As far as compressing them, Its never worked for me and I do know what the bloom is that was mentioned...and while I can see how this could be used in a musical context within a mix, I just never really cared for the artifice of it.I usually try to encourage drummers to use cymbals that are soft and light for recording....those that tend to get out of the way on their own and while effective as a splash,crash,or ding, will not intrude nor cover-up any of the other instrumentation or drumbeat.

    These i record 'open' with no artifacts on them...these are what I would consider overheads...sorry for the mis-interpretation.

    And then in saying this, I have compressed a hihat mic for the very purpose thats been mentioned.....
     
  11. Alécio Costa - Brazil

    Alécio Costa - Brazil Well-Known Member

    sure!
    I agree with you! I sometimes do fades.
     
  12. Davedog

    Davedog Distinguished Member

    Alecio, the fader riding is the BEST way for this and can be accomplished easily with automation...which I lack.Hard assemble a bunch of tracks and have to worry about that damn cymbal fader.So the next best thing was gating...and really a softkneed release so it didnt just leave the building in a hurry and you had to set the sensitivity so that it didnt slam back on...Kepek gates.. back in the day...very usable very musical....peece
     
  13. Davedog,
    Am I correct in reading that you sometimes close-mic your cymbals and put a soft gate (duck) to weed out the rest of the kit? I have never tried it, but will keep it in mind. Love that Valley People gear... David
     
  14. falkon2

    falkon2 Well-Known Member

    I've always wondered how some rock tracks had those constant crashes which sorta... "unfold" maybe a split second after the actual hit. POD's Boom is a pretty good example of this happening a lot - along with that hi-hat sound which is... there-but-kinda-indistinct ambience.

    I suppose it has to do with compression and dynamics processing... ideas, anyone?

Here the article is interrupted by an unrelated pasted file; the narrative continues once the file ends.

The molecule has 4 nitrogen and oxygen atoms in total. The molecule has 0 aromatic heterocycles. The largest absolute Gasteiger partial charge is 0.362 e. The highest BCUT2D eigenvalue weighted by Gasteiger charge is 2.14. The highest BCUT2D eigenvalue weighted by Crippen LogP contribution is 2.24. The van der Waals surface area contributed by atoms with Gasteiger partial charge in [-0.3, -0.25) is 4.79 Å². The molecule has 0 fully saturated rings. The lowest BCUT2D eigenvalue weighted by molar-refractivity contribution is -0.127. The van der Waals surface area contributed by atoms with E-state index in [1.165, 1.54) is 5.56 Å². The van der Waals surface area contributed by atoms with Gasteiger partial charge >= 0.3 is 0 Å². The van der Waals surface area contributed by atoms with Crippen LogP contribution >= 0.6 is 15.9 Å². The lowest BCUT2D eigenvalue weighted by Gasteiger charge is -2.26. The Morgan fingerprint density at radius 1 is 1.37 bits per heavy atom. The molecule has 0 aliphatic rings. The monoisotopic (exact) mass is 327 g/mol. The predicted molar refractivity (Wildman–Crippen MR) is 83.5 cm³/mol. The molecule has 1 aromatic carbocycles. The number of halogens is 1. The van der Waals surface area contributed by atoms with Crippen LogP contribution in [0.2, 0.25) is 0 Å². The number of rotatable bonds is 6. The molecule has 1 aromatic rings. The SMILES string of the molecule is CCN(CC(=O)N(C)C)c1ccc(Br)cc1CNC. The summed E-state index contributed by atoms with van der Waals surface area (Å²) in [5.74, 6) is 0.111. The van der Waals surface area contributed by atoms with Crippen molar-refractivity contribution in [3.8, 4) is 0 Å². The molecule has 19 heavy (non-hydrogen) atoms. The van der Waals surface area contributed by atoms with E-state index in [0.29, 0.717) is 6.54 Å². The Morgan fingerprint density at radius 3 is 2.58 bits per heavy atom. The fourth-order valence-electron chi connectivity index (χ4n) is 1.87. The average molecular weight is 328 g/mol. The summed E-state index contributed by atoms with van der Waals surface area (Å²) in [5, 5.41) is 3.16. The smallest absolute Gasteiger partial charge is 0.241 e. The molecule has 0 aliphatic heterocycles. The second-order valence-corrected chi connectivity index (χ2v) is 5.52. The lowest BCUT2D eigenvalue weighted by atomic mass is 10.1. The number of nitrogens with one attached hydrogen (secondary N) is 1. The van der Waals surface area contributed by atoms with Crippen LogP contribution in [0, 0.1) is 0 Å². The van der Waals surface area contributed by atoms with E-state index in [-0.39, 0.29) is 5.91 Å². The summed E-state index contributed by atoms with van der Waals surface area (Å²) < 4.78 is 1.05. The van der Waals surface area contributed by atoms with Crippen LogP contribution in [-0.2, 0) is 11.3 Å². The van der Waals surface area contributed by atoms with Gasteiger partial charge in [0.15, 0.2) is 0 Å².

15. Davedog

    Davedog Distinguished Member

    Heya Doc....Yeah back a few eons ago when I had a lot to do with a 16 tracker mostly pro studio, we would get these 'hair bands' in and the drummer would have these gigantic tubs and lots of em.The 80's had that close miced drum sound where everything in the kit got a mic.Usually we would record bass and drums and maybe a guide track of vocal or guitar, and we had a very nice mic collection.So the drums would start with sometimes as many as 16 mics..especially if there were two kicks...and usually there were.These would go down as 12 tracks and when we got the sound right and the track right, I would build a 4 track for drums as a sub-mix and then we'd go from there.A lot of these drummers would have the specific crash and ride individually miced PLUS we always used 2 U87i's in the overheads.The cymbals would have typically SM81,SM7,MD421 or something on em.And we had 6 channels of Kepek's and 4 channels of Aphex 612's,and 4 channels of dbx 363's.Lots of gates...it was the style then...and yes we used a lot of them like duckers..you could really build a drum sound with all those.....if you knew how to use em.After getting it into 4 tracks I'd put a lot of crush on em across the sub-bus.Typically Urie/JBL 7110's and a Valley People compressor.. I cant remember its number.We had in the box, 6 SM81,D10,D12,3 MD421,Md441,MD409,10 SM57,SM7,2 RE16,RE20,2 U87i, there were more...but we really made good drums.large space and the drum booth was quite good.It had a moveable ceiling with three kinds of materials for the ceiling available. and plexi side walls combined with custom goboes.